Sources of Exposure & Measurements
First of all, radiation exposure can come from various sources from nuclear plants to medical technology to airport technology to natural & cosmic sources (atmosphere & soil). Generally, the amount of radiation we are exposed to on a daily basis is minimal unless you are in an industry that necessitates repeated exposure.
Radiation is generally measured in Grays or Sieverts (It used to be measured in rads & rems). According to the US Nuclear Regulatory Commission (NRC), most medical, commercial, and industrial radiation exposure average about 6.2 milliSieverts (1mSiever = 1 thousandth of a Sievert) per year. The NRC mandates that it’s licensees limit public exposure of radiation to no more than 1mSiev/year and for 50mSiev/year for those whose occupation requires a certain level of exposure.
Effects on the Body
There are two types of exposure to radiation: acute & high dose exposure and long term low dose exposure. Acute high dose exposure has immediate effects on the organ systems with symptoms ranging from nausea, vomiting, fatigue, & diarrhea to internal bleeding and death at it’s extremes. While acute radiation poisoning is important to recognize and resolve, for the purposes of this article, we’ll focus on the long term low dose exposure. The main concerns with low level radiation exposure are cancer and DNA mutations. The body has many internal balances and repair systems within its cell structure to protect us from normal day to day exposures of chemicals, carcinogens, and natural radiation sources. At certain levels, radiation can potentially disrupt these repair mechanism causing uncontrolled replication of cells (cancer) or causing permanent DNA alteration (mutation) which can then passed down to offspring in some cases.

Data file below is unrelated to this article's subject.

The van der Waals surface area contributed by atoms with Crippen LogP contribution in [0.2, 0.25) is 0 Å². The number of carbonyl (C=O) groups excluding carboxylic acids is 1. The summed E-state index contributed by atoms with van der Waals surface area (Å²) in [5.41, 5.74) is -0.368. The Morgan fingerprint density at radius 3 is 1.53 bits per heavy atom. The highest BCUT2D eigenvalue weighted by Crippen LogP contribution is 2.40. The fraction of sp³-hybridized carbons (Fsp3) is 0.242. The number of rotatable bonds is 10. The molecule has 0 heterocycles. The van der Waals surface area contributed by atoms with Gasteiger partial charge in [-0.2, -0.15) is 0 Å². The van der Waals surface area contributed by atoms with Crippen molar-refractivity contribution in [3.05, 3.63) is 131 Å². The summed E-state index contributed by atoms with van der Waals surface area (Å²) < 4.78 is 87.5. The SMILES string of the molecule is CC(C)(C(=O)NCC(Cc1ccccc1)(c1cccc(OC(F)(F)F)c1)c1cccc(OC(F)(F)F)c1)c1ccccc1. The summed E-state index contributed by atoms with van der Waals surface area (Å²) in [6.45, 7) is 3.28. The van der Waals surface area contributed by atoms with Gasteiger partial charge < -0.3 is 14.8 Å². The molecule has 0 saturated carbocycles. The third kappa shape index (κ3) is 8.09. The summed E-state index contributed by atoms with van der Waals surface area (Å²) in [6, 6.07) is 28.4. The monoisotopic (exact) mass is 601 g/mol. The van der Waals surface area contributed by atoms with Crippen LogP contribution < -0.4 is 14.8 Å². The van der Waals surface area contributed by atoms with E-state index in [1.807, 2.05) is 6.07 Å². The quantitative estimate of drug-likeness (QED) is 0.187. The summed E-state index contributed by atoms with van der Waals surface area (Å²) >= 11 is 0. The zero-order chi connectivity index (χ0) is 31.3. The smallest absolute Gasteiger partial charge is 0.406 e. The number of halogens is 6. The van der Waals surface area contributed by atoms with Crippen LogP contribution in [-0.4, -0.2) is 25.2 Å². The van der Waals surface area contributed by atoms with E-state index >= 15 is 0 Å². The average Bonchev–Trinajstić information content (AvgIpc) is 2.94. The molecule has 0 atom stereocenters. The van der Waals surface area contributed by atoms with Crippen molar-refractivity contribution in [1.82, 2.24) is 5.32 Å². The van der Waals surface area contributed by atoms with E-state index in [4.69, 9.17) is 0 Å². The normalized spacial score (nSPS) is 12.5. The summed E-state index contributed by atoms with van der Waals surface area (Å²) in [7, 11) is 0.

With exposure to radiation one of four things is expected to happen in response at the level of the cell:Cells will be not be damaged & continue to operate normally Cells will be damaged, repair themselves and operate normally Cells will be damaged, repair damage & operate abnormally Cells will be damaged and die from the damage
What happens is often depends on the level of exposure and the condition of the cells to begin with (whether they are healthy or unhealthy based on the lifestyle of the person). Research has showed that certain cancers (breast, thyroid, leukemia, bladder, colon, liver, lung, ovarian, stomach, esophagus, and multiple myeloma) increase with radiation levels higher than 500 mSieverts exposure. The time between exposure and the effects can be years even decades. While there is no “unequivocal data” that links exposures of less than 100mSieverts to biological effects, according to the EPA, long term exposure at this level has the potential to contribute to health effects at both the cellular & DNA level.
With the concern of radiation exposure from nuclear sources from Japan, knowing what things you can do to protect yourself is important. First and foremost you must look at your current lifestyle and health habits. The current condition of your body (to the cellular level) will affect it’s susceptibility to the effects of exposure and its ability to properly repair any potential cellular damage. So, that means that habits such as smoking, substance abuse, poor diet, & excessive exposure to stress (or inability to manage stress) are risk factors. In addition, if you have uncontrolled medical conditions such as diabetes, hypertension, or high cholesterol then you may be putting yourself at risk. The risk of cancer from all of these things is actually greater than from radiation alone, so I can’t emphasize enough to check your lifestyle first before you start freaking out about radiation poisoning.